Today I came across a story in that I think is an exciting opportunity for veterans or anyone with a disability or chronic health condition in the Farmington area who enjoys animals, especially horses. The article is entitled, Maine AgrAbility to sponsor therapeutic-horsemanship demonstration for veterans Oct. 24. Having benefited from horse-assisted therapy, myself, I am excited to pass along this posting and hope those who read it will share it.

The AgrAbility Project is a national organization sponsored by the USDA that, according to its website, seeks to
enhance quality of life for farmers, ranchers, and other agricultural workers with disabilities. While the term "disability" often brings to mind conditions such as spinal cord injuries and amputations, AgrAbility addresses not only these but also many other conditions, such as arthritis, back impairments, and behavioral health issues.
The demonstration will take place at Thistle Ridge Equestrian Centre, 1289 Village Road, Smithfield from 1 to 3 p.m. Friday, Oct. 24. The presenter for the demo is Charmaine Bouford, certified rehabilitation counselor for SpiritHorse Therapeutic Center and a registered therapeutic riding instructor.

The presentation is free to veterans. Non-veterans are asked to donate $20 in support of Thistle Ridge programs. For more information on the therapeutic horsemanship exhibition or to request a disability accommodation, contact Lani Carlson at UMaine Cooperative Extension at 207.944.1533 or 800.287.1471.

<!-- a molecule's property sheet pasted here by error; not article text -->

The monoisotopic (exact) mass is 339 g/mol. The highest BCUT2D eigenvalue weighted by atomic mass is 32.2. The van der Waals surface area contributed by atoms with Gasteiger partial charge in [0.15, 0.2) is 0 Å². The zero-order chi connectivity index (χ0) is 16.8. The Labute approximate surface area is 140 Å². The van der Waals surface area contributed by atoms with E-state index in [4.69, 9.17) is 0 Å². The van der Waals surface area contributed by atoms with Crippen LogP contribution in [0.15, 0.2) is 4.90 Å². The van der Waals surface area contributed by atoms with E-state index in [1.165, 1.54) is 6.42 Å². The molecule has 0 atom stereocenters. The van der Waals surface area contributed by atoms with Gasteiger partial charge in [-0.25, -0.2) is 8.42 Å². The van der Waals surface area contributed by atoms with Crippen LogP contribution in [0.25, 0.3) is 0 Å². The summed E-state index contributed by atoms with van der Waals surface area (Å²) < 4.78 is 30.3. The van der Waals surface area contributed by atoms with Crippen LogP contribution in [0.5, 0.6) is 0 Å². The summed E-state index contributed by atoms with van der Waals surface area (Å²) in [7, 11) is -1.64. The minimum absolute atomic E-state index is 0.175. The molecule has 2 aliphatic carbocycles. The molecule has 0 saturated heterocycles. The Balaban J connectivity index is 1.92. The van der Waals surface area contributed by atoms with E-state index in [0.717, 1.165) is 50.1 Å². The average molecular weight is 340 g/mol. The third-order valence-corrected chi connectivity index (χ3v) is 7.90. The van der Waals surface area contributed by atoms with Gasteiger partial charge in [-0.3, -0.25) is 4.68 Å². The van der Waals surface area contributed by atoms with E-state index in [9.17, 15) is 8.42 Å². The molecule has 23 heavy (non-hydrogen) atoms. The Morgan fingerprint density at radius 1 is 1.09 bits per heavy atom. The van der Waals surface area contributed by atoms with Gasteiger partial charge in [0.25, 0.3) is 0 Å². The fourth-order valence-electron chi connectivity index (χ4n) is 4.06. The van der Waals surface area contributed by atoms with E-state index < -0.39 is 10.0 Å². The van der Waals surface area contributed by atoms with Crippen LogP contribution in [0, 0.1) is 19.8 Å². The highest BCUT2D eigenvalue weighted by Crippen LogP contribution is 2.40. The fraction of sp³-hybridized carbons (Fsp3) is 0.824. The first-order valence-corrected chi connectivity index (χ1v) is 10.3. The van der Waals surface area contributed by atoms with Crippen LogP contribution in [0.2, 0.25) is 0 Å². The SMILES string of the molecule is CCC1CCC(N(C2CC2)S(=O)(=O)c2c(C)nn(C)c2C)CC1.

UMaine Cooperative Extension partners with Maine AgrAbility to work with farmers, farm workers and farm family members with a chronic health condition or disability.

Disability Rights Center facing criticism for not protecting abused Riverview patient

Riverview Psychiatric Center is in the news again. This time the woman assaulted there was a patient, not a staffer.

An October 8, Portland Press Herald story blames Maine's Disability Rights Center for not taking faster and more decisive action when a Riverview patient was abused by staff:
The Disability Rights Center’s failure to immediately notify Adult Protective Services let down the abuse victim, critics said. 
“To just not report it because they could not urge others to do so is unacceptable,” said Rep. Richard Farnsworth, D-Portland, chair of the Legislature’s Health and Human Services Committee. “This report should have been made within 48 hours.” 
On Dec. 2, a corrections officer pepper-sprayed a nude patient who was in her room and not threatening employees, and then restrained her for hours afterward. The incident was kept secret until a former Riverview nurse reported the abuse to Adult Protective Services in late February. The state immediately investigated and concluded that abuse had occurred. One Riverview employee was fired as a result of the incident, and a contract worker was no longer allowed on Riverview grounds.
The article quotes Helen Bailey, a lawyer at DRC, saying they were working to try to get the hospital to take action on the patient's behalf so that hospital administrators would learn better how to handle such issues. 
Bailey said it is counterproductive for her group to report abuse when it is the hospital’s legal duty to do so. 
“If we do it for (Riverview), then they don’t learn how to do it themselves,” Bailey said. “They don’t get the point that these events are abuse if we do it for them.”
Read the complete article:  Patient advocacy group slow to report abuse case at Maine’s Riverview Hospital

Texas Governor's Race Pits One Wheelchair Image Against Another

Wendy Davis is the Democrat running for governor of Texas. She's a nondisabled woman running against Attorney General Greg Abbott, a Republican man who uses a wheelchair. This race has been chock full of politics-as-usual and politics-as-unusual where both candidates are trying to figure out how best to use or ignore Abbott's physical disability.